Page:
An Eventful Week

A week ago we were driving through the mountains from Greensboro, after a quick visit with Laura and Bob. It was a twelve hour drive, raining much of the time, John driving only about 40 minutes due to his hip problem. On Wednesday he got a new hip, stayed one night in the hospital and is now on the mend, still using a walker but trucking around almost as though there is nothing wrong with him. Before Greensboro, we went to Gatlinburg for business, ordering things from the Smokey Mountains Gift Show and did some easy hiking in the Smokey Mountains National Park. It was a great time and we are preparing for our next big trip in January to Big Bend National Park.

Monday, October 23, 2017

#MeToo Sexual Harassment at Calvin Seminary

By now everyone knows about the #MeToo hashtags written by women who have endured sexual harassment. Here’s my story:

In 2004 when Calvin Seminary administrators were in the process of terminating me (giving me 2 successive terminal appointments), they piled on one false accusation after another in their written evaluations to the Seminary Board. One particular accusation was basically true—that I had treated “faculty member B” badly—so badly, he claimed, that it caused him “anguish.” They apologized to him for my behavior.

In an effort to deal with this and other charges I met with President Plantinga, Academic Dean Henry DeMoor and my Division chair Robert Devries and read a prepared statement, including this paragraph regarding “faculty member B.”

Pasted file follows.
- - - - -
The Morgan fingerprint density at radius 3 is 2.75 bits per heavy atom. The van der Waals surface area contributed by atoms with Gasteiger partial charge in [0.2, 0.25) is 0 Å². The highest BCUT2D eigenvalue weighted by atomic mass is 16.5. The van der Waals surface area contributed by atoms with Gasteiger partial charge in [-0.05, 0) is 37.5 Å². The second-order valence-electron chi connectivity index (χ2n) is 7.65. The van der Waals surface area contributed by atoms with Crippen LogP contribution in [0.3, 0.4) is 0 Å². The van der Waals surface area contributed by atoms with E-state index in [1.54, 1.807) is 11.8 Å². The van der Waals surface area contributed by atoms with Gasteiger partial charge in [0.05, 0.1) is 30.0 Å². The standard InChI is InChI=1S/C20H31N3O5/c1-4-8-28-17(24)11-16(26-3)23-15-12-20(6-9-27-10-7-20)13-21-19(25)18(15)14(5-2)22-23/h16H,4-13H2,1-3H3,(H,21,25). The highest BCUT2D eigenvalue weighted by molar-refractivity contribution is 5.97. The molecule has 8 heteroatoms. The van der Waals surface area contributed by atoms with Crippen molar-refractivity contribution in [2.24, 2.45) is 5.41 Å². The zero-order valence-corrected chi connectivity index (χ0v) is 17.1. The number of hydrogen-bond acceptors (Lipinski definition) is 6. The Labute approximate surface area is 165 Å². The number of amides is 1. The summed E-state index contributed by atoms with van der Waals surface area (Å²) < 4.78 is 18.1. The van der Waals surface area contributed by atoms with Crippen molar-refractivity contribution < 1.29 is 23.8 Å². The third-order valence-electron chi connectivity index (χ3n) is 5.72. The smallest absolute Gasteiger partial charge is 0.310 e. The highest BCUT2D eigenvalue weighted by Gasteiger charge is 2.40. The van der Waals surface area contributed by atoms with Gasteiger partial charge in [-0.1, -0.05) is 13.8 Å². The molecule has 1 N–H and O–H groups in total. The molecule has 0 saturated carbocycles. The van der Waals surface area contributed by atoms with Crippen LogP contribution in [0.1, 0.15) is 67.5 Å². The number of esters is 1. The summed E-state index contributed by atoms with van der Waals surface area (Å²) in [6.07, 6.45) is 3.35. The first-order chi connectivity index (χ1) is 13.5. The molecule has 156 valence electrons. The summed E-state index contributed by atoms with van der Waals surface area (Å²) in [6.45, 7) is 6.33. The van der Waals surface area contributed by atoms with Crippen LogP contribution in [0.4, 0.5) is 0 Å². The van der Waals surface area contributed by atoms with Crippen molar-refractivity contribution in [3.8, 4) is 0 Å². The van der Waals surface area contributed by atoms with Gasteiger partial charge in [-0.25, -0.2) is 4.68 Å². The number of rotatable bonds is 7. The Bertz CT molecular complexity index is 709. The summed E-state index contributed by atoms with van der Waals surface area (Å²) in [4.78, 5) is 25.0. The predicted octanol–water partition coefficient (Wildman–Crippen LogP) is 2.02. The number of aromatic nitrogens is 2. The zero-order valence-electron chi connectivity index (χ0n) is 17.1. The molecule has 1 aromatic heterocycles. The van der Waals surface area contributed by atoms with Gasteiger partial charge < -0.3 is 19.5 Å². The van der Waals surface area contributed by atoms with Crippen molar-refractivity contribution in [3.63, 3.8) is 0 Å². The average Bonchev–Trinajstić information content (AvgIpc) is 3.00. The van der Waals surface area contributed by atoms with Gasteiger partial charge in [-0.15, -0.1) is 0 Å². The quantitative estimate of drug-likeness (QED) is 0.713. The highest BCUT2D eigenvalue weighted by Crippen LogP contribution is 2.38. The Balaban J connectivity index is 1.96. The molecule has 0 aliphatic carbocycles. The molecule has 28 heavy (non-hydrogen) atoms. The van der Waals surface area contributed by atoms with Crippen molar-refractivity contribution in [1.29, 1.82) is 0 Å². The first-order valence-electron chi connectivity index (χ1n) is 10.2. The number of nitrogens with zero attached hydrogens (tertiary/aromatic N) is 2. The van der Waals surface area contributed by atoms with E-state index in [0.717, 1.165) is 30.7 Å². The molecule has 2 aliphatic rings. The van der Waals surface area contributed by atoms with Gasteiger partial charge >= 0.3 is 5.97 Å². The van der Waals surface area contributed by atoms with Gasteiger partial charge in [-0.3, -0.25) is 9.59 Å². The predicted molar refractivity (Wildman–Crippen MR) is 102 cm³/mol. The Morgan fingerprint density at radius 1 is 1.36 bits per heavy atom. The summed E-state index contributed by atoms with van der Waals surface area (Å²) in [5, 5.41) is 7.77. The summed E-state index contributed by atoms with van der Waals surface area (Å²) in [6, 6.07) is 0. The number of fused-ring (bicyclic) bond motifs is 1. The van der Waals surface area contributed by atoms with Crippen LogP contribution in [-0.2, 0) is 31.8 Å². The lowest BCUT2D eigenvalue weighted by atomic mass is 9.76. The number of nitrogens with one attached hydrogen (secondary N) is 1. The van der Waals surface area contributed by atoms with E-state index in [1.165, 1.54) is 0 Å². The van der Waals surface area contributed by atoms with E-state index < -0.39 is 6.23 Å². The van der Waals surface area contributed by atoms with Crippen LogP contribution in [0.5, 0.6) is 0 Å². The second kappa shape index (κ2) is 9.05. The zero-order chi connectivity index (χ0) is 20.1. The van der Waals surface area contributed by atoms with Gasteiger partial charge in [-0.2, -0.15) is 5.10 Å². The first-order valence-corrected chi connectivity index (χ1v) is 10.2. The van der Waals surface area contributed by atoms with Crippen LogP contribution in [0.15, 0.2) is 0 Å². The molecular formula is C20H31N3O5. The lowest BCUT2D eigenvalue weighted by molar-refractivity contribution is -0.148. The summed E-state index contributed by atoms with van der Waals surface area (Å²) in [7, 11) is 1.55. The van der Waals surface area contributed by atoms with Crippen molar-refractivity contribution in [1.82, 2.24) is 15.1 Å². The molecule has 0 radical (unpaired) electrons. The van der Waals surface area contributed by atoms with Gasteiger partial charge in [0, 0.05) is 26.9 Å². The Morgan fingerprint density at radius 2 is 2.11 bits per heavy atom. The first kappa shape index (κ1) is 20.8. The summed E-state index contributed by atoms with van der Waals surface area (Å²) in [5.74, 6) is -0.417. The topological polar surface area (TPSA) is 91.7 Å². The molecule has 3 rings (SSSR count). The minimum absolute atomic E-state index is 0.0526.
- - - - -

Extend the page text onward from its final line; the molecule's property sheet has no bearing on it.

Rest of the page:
"I have been uncomfortable with the way he has physically expressed himself, but not wanting to hurt his feelings, I’ve never directly confronted him.  He always hugs me when he comes into my office—and not just a short little greeting hug (which is not something I do with colleagues anyway).  He holds onto me and doesn’t let me go. I was not pleased to see him when he came to my office that day, and I somehow unconsciously or consciously assumed that my very unpleasant demeanor would send a signal to him.  But even after my treating him as badly as he describes, he came over to give me a prolonged hug before he left.  I pushed my [roller] chair back as far as it would go, and tried to hold him at bay by high-fiving him, but he grabbed my hand as I did so, and then reached down and put his other arm around me and held me.  He has made me very uncomfortable on many occasions—one in particular when he pinned me against a door as I was trying to leave, and with his arms around me he told me he loved me and he kissed me while I was pulling away from him."

I concluded my statement with the following sentence: “I don’t expect you to be aware of such situations, but it certainly does seem your concern is misplaced when you are apologizing to him for the ‘anguish’ I supposedly caused.”

The immediate reaction from Neal Plantinga was, Why didn’t you report this right away? I said that while I was extremely uncomfortable with his behavior I never actually believed he would harm me and that I felt sorry for him because he often appeared to be very depressed. The administrators treated that as a phony excuse on my part to cancel out his charge against me of treating him badly. In other words, they did not believe me.

Later that day, having told my Division chair Robert Devries that I wanted to read my statement in an appeal to the Executive Board, he emailed that information to Henry DeMoor, adding his support: “and I concur.”  The next morning I received a threatening email from Henry stating that he and Neal Plantinga would ask the Executive Board not to hear my appeal because, he said that in doing so “you will harm yourself and your cause.”  I knew I was overpowered—that the Executive Board would do their bidding.